<<返回上一页

Fossils leaves reveal climate model errors

发布时间:2019-03-06 06:05:01来源:未知点击:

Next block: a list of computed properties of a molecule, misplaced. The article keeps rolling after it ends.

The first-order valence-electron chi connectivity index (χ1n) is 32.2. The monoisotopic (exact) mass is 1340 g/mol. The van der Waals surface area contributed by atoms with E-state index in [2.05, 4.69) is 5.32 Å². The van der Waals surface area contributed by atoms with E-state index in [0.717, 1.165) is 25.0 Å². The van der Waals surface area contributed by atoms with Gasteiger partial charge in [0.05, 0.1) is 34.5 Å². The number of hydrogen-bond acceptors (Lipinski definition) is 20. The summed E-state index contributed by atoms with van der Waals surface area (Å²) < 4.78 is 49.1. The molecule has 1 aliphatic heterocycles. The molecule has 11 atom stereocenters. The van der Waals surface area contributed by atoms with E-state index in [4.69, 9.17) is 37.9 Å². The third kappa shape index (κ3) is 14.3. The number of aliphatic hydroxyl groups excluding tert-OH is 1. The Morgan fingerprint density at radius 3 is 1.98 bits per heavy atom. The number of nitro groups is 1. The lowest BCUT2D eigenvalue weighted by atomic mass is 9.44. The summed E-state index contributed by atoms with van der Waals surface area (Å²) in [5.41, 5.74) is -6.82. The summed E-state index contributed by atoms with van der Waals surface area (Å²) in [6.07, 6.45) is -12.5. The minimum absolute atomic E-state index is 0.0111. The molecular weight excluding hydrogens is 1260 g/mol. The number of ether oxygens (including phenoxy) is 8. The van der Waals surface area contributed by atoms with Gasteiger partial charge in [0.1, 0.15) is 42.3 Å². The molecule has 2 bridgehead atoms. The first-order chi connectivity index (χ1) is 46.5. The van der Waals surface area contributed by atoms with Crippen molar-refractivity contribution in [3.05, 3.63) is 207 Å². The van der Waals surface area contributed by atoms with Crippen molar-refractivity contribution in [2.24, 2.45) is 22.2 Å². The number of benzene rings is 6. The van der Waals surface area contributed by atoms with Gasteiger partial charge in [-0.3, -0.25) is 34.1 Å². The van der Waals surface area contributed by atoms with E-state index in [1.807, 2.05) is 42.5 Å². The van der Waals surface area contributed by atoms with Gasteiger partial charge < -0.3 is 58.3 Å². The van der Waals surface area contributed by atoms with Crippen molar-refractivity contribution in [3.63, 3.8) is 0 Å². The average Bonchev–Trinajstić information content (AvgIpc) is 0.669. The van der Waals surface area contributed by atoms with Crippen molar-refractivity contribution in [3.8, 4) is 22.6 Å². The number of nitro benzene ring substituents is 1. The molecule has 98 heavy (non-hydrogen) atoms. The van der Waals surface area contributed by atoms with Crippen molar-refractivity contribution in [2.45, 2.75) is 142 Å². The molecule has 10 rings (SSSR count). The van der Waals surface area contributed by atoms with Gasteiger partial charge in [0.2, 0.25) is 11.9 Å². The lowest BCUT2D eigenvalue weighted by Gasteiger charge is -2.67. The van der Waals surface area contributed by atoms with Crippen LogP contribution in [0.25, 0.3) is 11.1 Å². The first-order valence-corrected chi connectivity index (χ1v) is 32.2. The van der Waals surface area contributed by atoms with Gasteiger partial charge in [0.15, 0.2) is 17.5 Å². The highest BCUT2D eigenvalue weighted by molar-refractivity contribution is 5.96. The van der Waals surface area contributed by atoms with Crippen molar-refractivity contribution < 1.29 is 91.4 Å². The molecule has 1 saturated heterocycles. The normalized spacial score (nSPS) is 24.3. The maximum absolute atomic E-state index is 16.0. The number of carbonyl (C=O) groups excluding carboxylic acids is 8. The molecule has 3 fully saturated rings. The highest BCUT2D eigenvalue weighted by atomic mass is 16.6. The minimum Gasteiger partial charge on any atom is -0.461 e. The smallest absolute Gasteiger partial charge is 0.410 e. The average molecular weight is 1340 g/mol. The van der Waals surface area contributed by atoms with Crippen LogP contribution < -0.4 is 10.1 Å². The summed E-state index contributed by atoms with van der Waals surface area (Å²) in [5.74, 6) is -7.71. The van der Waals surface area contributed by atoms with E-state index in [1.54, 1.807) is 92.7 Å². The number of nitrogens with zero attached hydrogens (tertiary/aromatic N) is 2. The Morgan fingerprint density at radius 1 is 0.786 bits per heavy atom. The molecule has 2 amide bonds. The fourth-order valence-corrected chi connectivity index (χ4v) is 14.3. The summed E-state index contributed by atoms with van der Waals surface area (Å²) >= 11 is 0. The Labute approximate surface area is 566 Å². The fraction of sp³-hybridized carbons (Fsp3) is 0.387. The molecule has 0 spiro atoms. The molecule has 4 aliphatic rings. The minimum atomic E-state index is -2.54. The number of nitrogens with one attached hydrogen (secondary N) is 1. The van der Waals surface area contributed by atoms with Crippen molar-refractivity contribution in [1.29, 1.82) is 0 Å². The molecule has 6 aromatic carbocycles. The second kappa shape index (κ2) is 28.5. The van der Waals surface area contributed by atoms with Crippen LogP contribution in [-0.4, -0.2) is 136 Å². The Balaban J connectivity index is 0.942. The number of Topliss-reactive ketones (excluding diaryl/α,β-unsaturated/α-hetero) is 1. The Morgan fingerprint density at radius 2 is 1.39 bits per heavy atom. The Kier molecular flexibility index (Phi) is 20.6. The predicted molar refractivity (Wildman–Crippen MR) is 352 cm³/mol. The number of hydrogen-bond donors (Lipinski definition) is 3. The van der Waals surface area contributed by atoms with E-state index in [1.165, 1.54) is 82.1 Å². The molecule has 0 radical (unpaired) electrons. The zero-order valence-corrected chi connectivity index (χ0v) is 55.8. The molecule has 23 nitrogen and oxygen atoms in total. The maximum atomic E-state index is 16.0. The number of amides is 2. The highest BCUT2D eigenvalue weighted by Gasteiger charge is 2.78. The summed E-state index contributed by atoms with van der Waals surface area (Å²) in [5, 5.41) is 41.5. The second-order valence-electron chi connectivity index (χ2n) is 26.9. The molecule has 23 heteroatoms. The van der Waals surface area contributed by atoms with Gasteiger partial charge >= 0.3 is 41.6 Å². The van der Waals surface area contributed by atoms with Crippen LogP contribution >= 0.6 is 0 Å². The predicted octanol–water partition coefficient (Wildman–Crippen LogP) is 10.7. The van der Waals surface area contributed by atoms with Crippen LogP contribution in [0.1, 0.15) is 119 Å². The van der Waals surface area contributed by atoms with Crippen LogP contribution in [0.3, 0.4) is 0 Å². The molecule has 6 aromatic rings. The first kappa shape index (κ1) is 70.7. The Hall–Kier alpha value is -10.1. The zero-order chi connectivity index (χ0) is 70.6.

By Nicola Jones Analysis of fossils leaves have shown that the standard models used for climate prediction have huge errors when taken out of familiar conditions, say an international team of scientists. The team, involving researchers from the UK, Russia, Sweden and the Czech Republic, used the leaf fossils to calculate the temperature at various sites during the Late Cretaceous period, 95 million years ago. They then used some of the best climate models researchers have on offer, such as the Hadley Centre’s climate model, to calculate what temperatures at that time might have been like. To their surprise, they found their results differed greatly. Most striking were results in regions far away from the coast, where leaf-based results were much warmer. “We’re talking about an error on the order of 20 °C, so it’s not small – not by any means,” says modeller Paul Valdes from the University of Reading. Catherine Senior from the Hadley Centre says attempts to model the Cretaceous climate are useful. “Seeing these kinds of anomalies means we have to go back and see where things went wrong,” she says. The Cretaceous period is of particular interest because volcanoes at the time spewed huge amounts of carbon dioxide into the atmosphere, warming the planet up much in the same way as it is warming today. And if our models are seriously wrong for the past, Valdes says, then they could be equally wrong about the future. “It could be out easily by 5 °C,” says Valdes. The research team began their project by trying to match climate to leaf characteristics, including the jaggedness of the leaf edges, leaf size and shape. They found that sharp teeth, for example, were favoured in cooler, drier climates, because the surface area of the edge is important for water and gas exchange. By looking at 31 such characteristics of hundreds of modern day samples from around the world, they found they could calculate factors like the lowest temperature of the year with a surprisingly small error – just 5 °C. The team then collected thousands of leaf fossils from Czechoslovakia, Kazakhstan, Russia, and Alaska from the Late Cretaceous period, and calculated what the temperature would have been. In coastal regions, the answers they got from their model matched temperatures obtained from oxygen isotope measurements in ocean sediments. But in most of these sites, the temperatures did not match results from climate models. The largest difference was for the mid-continental site of the Vilui basin, where the leaves indicated that the coldest yearly temperature was a balmy 5 to 15 °C. The Hadley Centre’s climate model showed the Vilui basin plunged into freezing temperatures of 0 to minus 15 °C. “It’s a generic problem with all climate models,” says Valdes about the discrepancy. “No one has managed to get a warm winter in Russia in the Cretaceous.” He thinks it probably has to do with the models’ inability to represent cloud cover accurately. “If we had a lot more cloud at that time, it would solve the problem,” he says. Mark Eakin, chief of the NOAA Paleoclimatology program in Boulder Colorado, says that throwing drastically different conditions at these programs is one of “the best ways to test the limits of the models”. But he cautions that the conditions they put into the Hadley model, such as the amount of carbon dioxide in the air and the position of the continents, must have been very rough approximations. The models, he adds, are probably better suited to handling situations 100 years in the future,